Palestinian residents of Jerusalem have been frustrated for years as they are caught between Israel’s unilateral decision to annex East Jerusalem and the inability of the Ramallah-based Palestinian leadership to help them.
Positive homegrown leadership in Jerusalem has not found a way forward due in part to the absence of any mechanism for electoral politics. Ever since the passing away of Faisal Husseini, no leader or leadership structure has emerged for the city Palestinians say will become their eventual capital. The leadership vacuum has not gone unnoticed by many, often by individuals seeking personal gain. While no single person or entity has emerged, scores of de facto groups and gatherings have emerged often around social groups or neighbourhoods. Some of these groups have done positive acts to advance their local communities, but others have made personal fortunes. The absence of the rule of law and a culture of voluntary national cooperation has played into the hands of these groups that have at times terrorised the population.
Decades old entities have not done much better as the absence of leadership has resulted in the creation of fiefdoms run by autocratic individuals who often seek Arab and international funding and rule their organisations on the basis of their ability to raise funds and pay salaries. Institutional corruption has skyrocketed because of the contradiction that exists in Jerusalem. On the one hand, Israel, which effectively rules the areas of East Jerusalem, is ambivalent about the state of Palestinians in the city; the Palestinian leadership in Ramallah and Gaza might be more caring, but is unable to implement any policy because of the Israeli repression against any activities stemming from the Palestinian leadership. The same contradiction also exists in terms of simple rule of law issues. If a Jerusalemite is wronged by another Jerusalemite or by a Palestinian institution he or she has little recourse. The prevailing atmosphere makes it politically incorrect to sue a fellow Palestinian or a Jerusalem institute at Israeli courts. Thus they are left with trying to plead their case with the Ramallah leadership. In Ramallah, there is a sense of apathy and exhaustion because of the many unresolved cases that come to them. Even if the Palestinian leadership rules in favour of a particular person, they are unable to execute that decision as they have been barred from having physical presence in the city.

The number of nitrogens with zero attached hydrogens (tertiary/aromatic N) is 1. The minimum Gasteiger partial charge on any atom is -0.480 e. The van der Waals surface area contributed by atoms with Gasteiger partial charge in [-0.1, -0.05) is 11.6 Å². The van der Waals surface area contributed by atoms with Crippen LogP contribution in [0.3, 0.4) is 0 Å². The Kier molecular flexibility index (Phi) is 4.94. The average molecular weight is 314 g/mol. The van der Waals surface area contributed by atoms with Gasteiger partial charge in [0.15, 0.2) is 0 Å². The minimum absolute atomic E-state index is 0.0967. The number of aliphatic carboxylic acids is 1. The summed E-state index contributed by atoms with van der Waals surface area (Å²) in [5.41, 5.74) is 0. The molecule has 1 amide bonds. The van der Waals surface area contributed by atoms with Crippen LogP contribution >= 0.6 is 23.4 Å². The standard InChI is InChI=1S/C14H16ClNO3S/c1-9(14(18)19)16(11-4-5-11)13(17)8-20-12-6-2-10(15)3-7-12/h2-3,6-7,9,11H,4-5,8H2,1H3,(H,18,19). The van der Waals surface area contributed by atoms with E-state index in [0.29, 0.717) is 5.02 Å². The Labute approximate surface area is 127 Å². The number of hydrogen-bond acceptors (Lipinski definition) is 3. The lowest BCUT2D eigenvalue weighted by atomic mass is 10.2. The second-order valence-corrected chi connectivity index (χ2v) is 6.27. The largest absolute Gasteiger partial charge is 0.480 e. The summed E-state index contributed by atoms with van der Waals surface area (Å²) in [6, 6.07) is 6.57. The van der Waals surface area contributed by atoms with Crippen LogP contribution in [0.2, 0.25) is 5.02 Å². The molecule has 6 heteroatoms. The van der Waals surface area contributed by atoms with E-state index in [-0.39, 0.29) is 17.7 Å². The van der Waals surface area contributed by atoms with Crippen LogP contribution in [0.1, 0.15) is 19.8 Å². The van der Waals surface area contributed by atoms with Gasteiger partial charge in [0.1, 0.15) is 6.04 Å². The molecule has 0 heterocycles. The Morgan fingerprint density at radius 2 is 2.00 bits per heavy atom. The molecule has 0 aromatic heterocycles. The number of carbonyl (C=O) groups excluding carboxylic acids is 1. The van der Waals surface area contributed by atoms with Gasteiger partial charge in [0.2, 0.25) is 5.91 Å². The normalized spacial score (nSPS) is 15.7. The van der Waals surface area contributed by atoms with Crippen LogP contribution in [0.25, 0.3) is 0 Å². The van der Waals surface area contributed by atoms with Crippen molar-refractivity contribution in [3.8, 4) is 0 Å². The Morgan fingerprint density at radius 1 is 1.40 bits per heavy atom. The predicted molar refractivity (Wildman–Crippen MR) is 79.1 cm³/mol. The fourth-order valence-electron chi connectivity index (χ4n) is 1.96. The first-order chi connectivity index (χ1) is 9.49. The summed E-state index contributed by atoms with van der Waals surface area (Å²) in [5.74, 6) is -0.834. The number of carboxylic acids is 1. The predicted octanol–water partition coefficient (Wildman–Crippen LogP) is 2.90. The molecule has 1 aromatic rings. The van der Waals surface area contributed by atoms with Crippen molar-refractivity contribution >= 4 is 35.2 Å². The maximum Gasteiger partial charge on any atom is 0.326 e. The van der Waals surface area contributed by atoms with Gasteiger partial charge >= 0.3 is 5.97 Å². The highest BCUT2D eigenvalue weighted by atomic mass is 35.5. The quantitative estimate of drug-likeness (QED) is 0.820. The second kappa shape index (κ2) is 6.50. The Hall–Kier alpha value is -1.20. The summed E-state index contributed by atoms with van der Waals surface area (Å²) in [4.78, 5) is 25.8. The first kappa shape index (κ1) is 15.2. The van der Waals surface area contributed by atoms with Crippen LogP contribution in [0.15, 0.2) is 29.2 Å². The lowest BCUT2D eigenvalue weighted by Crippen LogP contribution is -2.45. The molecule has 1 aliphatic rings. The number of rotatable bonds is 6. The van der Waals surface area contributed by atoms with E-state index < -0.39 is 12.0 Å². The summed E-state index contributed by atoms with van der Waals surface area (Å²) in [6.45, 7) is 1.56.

For some time in the 1980s, the Orient House — re-opened and revived by Faisal Husseini — acted as a local government hub where the population could address their grievances and cases were resolved mostly on his power and charisma. The Israeli closure of Orient House and the Chamber of Commerce, as well as Husseini’s unexpected death from an asthma attack in Kuwait, have literally orphaned the 300,000 Palestinians of Jerusalem.
The most recent agreement between the PLO and Jordan regarding the holy places in Jerusalem, has revived the hopes of Jerusalemites of a possible formula that will allow a respected party such as Jordan to help the city’s orphaned Palestinians. Jordan, however, has power mostly in the form of the Awqaf Department, which still operates in Jerusalem and is largely involved in issues related with Al Aqsa Mosque and the Islamic waqf institutions (mostly schools) and properties. However, the Islamic waqf which is not an elected group (just like all others including the churches and charities) has not witnessed any new blood for years. Having been in power for so long leads to a lack of accountability for city officials. Some Jerusalemites were hoping that the Royal Court rather than the city take a more direct role in enacting the issues agreed to between the King and President Abbas.
Jerusalem governance issues always tend to come back to the local scene. With Palestinians refusing to participate in the municipal elections for the so-called unified city, few opportunities exist to unite and focus the populace. The recent resignation of Salam Fayyad as prime minister has revived hope among some Jerusalemites that the highly respected Palestinian manager — who lives in the city and whose wife is a Jerusalemite — can help the people of Jerusalem design a governance system that can address the inhabitants’ many grievances and draw up plans for the growth and prosperity of the city as a central part of the Palestinian national strategy. When confronted with the idea, Fayyad expressed willingness to help out as long as there is a legitimate request from Jerusalem residents for him to do so. With the city suffering without a leader for decades, and with a well-respected leader becoming jobless within weeks, some feel that this could be a marriage made in heaven.